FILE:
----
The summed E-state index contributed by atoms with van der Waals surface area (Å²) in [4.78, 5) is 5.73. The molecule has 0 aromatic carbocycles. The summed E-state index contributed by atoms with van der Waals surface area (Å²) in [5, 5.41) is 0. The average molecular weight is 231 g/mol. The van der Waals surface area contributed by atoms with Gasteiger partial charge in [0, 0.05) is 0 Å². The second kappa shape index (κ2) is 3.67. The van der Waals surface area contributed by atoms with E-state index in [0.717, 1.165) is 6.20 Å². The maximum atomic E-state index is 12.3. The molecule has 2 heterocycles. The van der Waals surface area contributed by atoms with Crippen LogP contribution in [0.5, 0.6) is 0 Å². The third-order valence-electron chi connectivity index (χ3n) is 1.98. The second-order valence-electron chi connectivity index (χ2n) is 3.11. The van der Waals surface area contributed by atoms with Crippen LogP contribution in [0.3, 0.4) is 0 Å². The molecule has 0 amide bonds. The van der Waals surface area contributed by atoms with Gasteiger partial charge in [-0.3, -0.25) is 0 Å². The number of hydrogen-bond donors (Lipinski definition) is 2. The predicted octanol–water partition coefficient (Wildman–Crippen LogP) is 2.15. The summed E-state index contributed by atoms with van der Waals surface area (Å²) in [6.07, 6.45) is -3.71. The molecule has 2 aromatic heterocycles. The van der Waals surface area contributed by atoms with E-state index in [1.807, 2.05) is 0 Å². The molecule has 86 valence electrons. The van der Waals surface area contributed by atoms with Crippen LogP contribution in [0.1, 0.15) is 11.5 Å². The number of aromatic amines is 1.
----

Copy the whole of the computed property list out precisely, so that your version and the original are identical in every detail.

The summed E-state index contributed by atoms with van der Waals surface area (Å²) in [4.78, 5) is 5.73. The molecule has 0 aromatic carbocycles. The summed E-state index contributed by atoms with van der Waals surface area (Å²) in [5, 5.41) is 0. The average molecular weight is 231 g/mol. The van der Waals surface area contributed by atoms with Gasteiger partial charge in [0, 0.05) is 0 Å². The second kappa shape index (κ2) is 3.67. The van der Waals surface area contributed by atoms with E-state index in [0.717, 1.165) is 6.20 Å². The maximum atomic E-state index is 12.3. The molecule has 2 heterocycles. The van der Waals surface area contributed by atoms with Crippen LogP contribution in [0.5, 0.6) is 0 Å². The third-order valence-electron chi connectivity index (χ3n) is 1.98. The second-order valence-electron chi connectivity index (χ2n) is 3.11. The van der Waals surface area contributed by atoms with Crippen LogP contribution in [0.3, 0.4) is 0 Å². The molecule has 0 amide bonds. The van der Waals surface area contributed by atoms with Gasteiger partial charge in [-0.3, -0.25) is 0 Å². The number of hydrogen-bond donors (Lipinski definition) is 2. The predicted octanol–water partition coefficient (Wildman–Crippen LogP) is 2.15. The summed E-state index contributed by atoms with van der Waals surface area (Å²) in [6.07, 6.45) is -3.71. The molecule has 2 aromatic heterocycles. The van der Waals surface area contributed by atoms with E-state index in [1.807, 2.05) is 0 Å². The molecule has 86 valence electrons. The van der Waals surface area contributed by atoms with Crippen LogP contribution in [0.1, 0.15) is 11.5 Å². The number of aromatic amines is 1.